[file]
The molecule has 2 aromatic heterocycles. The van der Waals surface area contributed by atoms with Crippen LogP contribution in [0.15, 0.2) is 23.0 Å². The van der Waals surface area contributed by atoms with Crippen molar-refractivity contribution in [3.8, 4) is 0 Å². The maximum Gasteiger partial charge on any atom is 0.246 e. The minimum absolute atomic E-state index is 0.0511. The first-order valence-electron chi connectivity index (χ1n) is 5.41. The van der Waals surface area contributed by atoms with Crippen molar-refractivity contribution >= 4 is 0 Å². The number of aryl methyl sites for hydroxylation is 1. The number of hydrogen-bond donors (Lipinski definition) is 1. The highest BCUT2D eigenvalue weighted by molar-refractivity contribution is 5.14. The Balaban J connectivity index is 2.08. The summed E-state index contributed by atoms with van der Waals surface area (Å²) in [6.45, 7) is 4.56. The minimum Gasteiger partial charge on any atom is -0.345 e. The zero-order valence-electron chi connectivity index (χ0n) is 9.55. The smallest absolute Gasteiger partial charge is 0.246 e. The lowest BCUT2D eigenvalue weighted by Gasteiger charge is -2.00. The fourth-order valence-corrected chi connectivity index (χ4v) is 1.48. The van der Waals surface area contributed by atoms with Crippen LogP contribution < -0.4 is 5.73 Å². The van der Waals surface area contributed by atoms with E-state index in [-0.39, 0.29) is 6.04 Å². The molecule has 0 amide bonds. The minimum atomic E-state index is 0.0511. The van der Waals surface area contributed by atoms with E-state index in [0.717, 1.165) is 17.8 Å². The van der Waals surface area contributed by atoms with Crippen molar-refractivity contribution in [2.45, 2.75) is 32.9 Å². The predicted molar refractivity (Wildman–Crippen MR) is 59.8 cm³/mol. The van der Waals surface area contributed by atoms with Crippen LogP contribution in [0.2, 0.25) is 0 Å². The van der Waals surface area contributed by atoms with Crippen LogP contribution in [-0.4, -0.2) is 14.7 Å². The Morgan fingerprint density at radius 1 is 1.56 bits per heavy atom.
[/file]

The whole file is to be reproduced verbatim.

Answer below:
The molecule has 2 aromatic heterocycles. The van der Waals surface area contributed by atoms with Crippen LogP contribution in [0.15, 0.2) is 23.0 Å². The van der Waals surface area contributed by atoms with Crippen molar-refractivity contribution in [3.8, 4) is 0 Å². The maximum Gasteiger partial charge on any atom is 0.246 e. The minimum absolute atomic E-state index is 0.0511. The first-order valence-electron chi connectivity index (χ1n) is 5.41. The van der Waals surface area contributed by atoms with Crippen molar-refractivity contribution >= 4 is 0 Å². The number of aryl methyl sites for hydroxylation is 1. The number of hydrogen-bond donors (Lipinski definition) is 1. The highest BCUT2D eigenvalue weighted by molar-refractivity contribution is 5.14. The Balaban J connectivity index is 2.08. The summed E-state index contributed by atoms with van der Waals surface area (Å²) in [6.45, 7) is 4.56. The minimum Gasteiger partial charge on any atom is -0.345 e. The zero-order valence-electron chi connectivity index (χ0n) is 9.55. The smallest absolute Gasteiger partial charge is 0.246 e. The lowest BCUT2D eigenvalue weighted by Gasteiger charge is -2.00. The fourth-order valence-corrected chi connectivity index (χ4v) is 1.48. The van der Waals surface area contributed by atoms with Crippen LogP contribution < -0.4 is 5.73 Å². The van der Waals surface area contributed by atoms with E-state index in [-0.39, 0.29) is 6.04 Å². The molecule has 0 amide bonds. The minimum atomic E-state index is 0.0511. The van der Waals surface area contributed by atoms with E-state index in [0.717, 1.165) is 17.8 Å². The van der Waals surface area contributed by atoms with Crippen molar-refractivity contribution in [2.45, 2.75) is 32.9 Å². The predicted molar refractivity (Wildman–Crippen MR) is 59.8 cm³/mol. The van der Waals surface area contributed by atoms with Crippen LogP contribution in [0.2, 0.25) is 0 Å². The van der Waals surface area contributed by atoms with Crippen LogP contribution in [-0.4, -0.2) is 14.7 Å². The Morgan fingerprint density at radius 1 is 1.56 bits per heavy atom.